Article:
When Christian Brothers introduced a delicious Muscat wine, initially named “Light Sweet Muscat,” it was ignored. But after the winery changed the name to Chateau La Salle this light golden wine became one of its best sellers.

Andrew Quady released what would fast become California’s most popular Muscat wine: Essensia Orange Muscat. An Elysium Black Muscat was subsequently released in 1983.

Using an innovative process, applying cryo-extraction to frozen grapes, Bonny Doon Vineyard released its sundry “Vins de Glacière'' series, of which the Muscat Canelli is the most popular.

Quady Winery introduced a low-alcohol frizzante Moscato called “Electra” and it was immediately popular. Red Electra Moscato soon followed and is now Quady Winery’s top seller.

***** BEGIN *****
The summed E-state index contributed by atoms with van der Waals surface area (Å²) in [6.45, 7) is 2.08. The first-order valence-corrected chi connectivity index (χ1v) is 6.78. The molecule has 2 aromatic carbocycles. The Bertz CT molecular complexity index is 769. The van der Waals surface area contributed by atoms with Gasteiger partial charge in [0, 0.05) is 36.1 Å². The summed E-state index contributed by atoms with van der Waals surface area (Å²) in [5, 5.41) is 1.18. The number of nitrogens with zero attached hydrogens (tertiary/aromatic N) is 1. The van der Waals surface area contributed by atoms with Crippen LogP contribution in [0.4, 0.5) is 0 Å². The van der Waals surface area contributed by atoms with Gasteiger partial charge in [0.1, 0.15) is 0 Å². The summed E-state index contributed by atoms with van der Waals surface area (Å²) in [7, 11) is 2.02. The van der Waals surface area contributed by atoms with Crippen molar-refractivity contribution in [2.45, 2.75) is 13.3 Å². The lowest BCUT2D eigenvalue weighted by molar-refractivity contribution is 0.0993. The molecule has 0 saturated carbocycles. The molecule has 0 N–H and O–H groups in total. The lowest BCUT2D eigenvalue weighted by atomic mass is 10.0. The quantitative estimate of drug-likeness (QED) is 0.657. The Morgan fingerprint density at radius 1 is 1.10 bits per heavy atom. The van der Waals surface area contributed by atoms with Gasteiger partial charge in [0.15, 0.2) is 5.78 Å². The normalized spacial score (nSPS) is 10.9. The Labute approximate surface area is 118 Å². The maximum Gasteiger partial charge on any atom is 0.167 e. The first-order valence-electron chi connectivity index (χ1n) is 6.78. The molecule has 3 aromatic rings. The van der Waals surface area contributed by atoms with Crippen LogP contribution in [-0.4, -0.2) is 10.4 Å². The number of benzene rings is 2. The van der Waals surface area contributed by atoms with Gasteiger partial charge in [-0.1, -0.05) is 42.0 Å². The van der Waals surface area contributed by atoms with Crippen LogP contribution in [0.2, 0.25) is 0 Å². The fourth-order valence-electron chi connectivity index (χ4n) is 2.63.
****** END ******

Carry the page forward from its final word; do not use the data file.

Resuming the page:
Moscato Madness takes hold. Gallo is selling at least six times the amount of sweet-tasting Moscato wine than just three years before. Moscato, a take on its Muscat origins, is the fastest-growing varietal in the U.S. wine business, making it a sales boom for Sutter Home, Beringer, and Robert Mondavi's Woodbridge label.

Muscat plantings stood at 3,031.50 hectares/7,491 acres  (2,983.34 hectares/ 7,372 acres bearing and  48.16 hectares/ 119 acres non-bearing) through year-end 2021, representing 1.62% of total vineyard plantings of all California wine grapes.